The Health & FItness Issue

Vegans: We come in peace.

The thought of ingesting a morsel of tofu, even when marinated to its most delicious potential, is more terrifying to some than being chased by a bear.

Feared and maligned though they might be, plant-based — and we mean entirely plant-based — diets are now an undeniable aspect of our culture. Despite resistance among the bacon-crazed set that likes to skewer herbivores on social media, we’re a growing force in the food market.

That’s why this week, as part of our annual Health and Fitness Issue, we’re delving into the vegan lifestyle and its many aspects.

First, a definition is in order. Many people think vegan and vegetarian are interchangeable. They are not. Many vegetarians eat cheese and eggs, among other animal-derived products. Vegans eliminate those items as well as insect-derived products like honey. This more or less compels us to be mighty inventive.

As a longtime vegan (17+ years), I can tell you how easy it’s become to find dining options pretty much anywhere. And despite the deeply held assumption that vegans are pallid, muscle-deprived weaklings, many of us are robust, athletic individuals who can outpace nearly anyone. Some are even bodybuilders.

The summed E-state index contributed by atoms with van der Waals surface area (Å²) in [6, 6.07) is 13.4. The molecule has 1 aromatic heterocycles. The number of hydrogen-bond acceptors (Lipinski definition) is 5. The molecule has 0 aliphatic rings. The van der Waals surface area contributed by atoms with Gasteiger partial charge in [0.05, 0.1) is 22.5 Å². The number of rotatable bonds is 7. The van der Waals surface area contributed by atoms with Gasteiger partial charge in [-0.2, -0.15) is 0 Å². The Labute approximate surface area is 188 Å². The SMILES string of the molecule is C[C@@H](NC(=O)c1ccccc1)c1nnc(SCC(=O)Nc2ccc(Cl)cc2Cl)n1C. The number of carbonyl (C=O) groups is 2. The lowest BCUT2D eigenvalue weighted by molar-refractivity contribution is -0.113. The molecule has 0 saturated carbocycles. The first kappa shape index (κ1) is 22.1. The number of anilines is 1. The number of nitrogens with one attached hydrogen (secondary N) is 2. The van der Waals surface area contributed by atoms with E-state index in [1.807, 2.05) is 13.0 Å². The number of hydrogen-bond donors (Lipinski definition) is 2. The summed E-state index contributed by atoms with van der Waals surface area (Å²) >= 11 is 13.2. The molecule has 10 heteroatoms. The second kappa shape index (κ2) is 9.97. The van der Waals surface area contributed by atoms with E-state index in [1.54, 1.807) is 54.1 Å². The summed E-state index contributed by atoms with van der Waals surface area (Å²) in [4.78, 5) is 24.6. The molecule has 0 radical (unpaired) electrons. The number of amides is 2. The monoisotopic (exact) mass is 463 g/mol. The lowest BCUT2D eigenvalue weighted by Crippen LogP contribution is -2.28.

That’s not to say veganism is the easiest thing in the world, especially if you’re in it for reasons that go beyond health.

Shoe shopping, for example, sucks. Same goes for cosmetics, and not just because of animal testing. Even some of the higher-end makeup brands grind up tiny beetles to get their hues to shimmer just right. We don’t buy cars with leather seats. (I’ve even heard of one vegan who refused to go on a date in a car with leather seats, which I think is a little over the top.) We don’t wear wool. We can’t just pop out to Walgreens if we run out of conditioner (though some drugstore brands are okay).

So, yeah, it’s complex.

But it is also of great benefit.

Not only are we avoiding products rendered as a result of cruelty, violence and environmental degradation (products that probably aren’t good for us anyway), we’re also voting with our dollar. And, judging by the wealth of delicious (seriously) vegan products you’ll find at a non-specialty grocery store these days — which, trust me, weren’t there 10 years ago — our votes are being heard.

For many, going the vegan route might seem like an insurmountable challenge, given the vigilance often involved. The time spent researching recipes and cruelty-free products and reading labels is extensive, we admit.

That’s why we’re here to help. Flip through the following pages for everything from tips on eating a balanced diet while vegan (easier than you’d think!) to a list of musicians you might not know are herbivorous to this area’s best bets for delicious vegan fare. Whether your curiosity stems from the diet’s many health benefits or simply from the desire to save the world, there’s something in this issue for you.

And if you’re not thinking vegan, we’ve got lots of other info in the issue to help you get healthier. For instance, a newly minted yogi gives us a first-person account of her inaugural class, and local experts tell us how they’re helping the Tampa Bay area stay fit through the use of new technology.

This issue might make you feel better just by reading it. (But you’ll probably still need to go to the gym.)

—Kate Bradshaw